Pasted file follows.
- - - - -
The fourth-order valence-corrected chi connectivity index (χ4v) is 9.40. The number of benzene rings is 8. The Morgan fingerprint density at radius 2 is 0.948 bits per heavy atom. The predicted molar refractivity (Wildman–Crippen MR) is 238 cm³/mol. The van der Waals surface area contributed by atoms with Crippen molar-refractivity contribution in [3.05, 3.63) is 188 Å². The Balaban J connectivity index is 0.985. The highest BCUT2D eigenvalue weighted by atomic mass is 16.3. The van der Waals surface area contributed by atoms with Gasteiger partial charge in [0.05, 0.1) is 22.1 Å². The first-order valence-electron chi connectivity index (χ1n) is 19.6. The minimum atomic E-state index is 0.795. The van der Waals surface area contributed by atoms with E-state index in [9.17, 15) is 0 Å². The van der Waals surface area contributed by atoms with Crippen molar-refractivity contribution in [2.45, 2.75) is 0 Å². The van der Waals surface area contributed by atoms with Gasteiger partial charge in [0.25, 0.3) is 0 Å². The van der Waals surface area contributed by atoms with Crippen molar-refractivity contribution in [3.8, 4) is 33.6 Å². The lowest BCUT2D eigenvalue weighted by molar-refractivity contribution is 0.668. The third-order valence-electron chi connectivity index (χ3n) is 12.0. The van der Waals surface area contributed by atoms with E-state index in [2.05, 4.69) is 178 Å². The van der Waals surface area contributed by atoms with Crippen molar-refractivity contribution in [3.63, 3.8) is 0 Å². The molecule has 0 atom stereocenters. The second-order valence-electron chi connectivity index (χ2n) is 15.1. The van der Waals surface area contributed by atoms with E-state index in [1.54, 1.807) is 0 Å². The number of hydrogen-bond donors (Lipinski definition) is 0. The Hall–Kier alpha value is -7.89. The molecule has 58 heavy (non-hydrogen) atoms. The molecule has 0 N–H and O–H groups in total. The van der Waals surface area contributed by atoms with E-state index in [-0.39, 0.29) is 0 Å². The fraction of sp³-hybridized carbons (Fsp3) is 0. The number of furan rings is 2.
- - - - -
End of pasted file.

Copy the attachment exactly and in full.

The fourth-order valence-corrected chi connectivity index (χ4v) is 9.40. The number of benzene rings is 8. The Morgan fingerprint density at radius 2 is 0.948 bits per heavy atom. The predicted molar refractivity (Wildman–Crippen MR) is 238 cm³/mol. The van der Waals surface area contributed by atoms with Crippen molar-refractivity contribution in [3.05, 3.63) is 188 Å². The Balaban J connectivity index is 0.985. The highest BCUT2D eigenvalue weighted by atomic mass is 16.3. The van der Waals surface area contributed by atoms with Gasteiger partial charge in [0.05, 0.1) is 22.1 Å². The first-order valence-electron chi connectivity index (χ1n) is 19.6. The minimum atomic E-state index is 0.795. The van der Waals surface area contributed by atoms with E-state index in [9.17, 15) is 0 Å². The van der Waals surface area contributed by atoms with Crippen molar-refractivity contribution in [2.45, 2.75) is 0 Å². The van der Waals surface area contributed by atoms with Gasteiger partial charge in [0.25, 0.3) is 0 Å². The van der Waals surface area contributed by atoms with Crippen molar-refractivity contribution in [3.8, 4) is 33.6 Å². The lowest BCUT2D eigenvalue weighted by molar-refractivity contribution is 0.668. The third-order valence-electron chi connectivity index (χ3n) is 12.0. The van der Waals surface area contributed by atoms with E-state index in [2.05, 4.69) is 178 Å². The van der Waals surface area contributed by atoms with Crippen molar-refractivity contribution in [3.63, 3.8) is 0 Å². The molecule has 0 atom stereocenters. The second-order valence-electron chi connectivity index (χ2n) is 15.1. The van der Waals surface area contributed by atoms with E-state index in [1.54, 1.807) is 0 Å². The number of hydrogen-bond donors (Lipinski definition) is 0. The Hall–Kier alpha value is -7.89. The molecule has 58 heavy (non-hydrogen) atoms. The molecule has 0 N–H and O–H groups in total. The van der Waals surface area contributed by atoms with E-state index in [-0.39, 0.29) is 0 Å². The fraction of sp³-hybridized carbons (Fsp3) is 0. The number of furan rings is 2.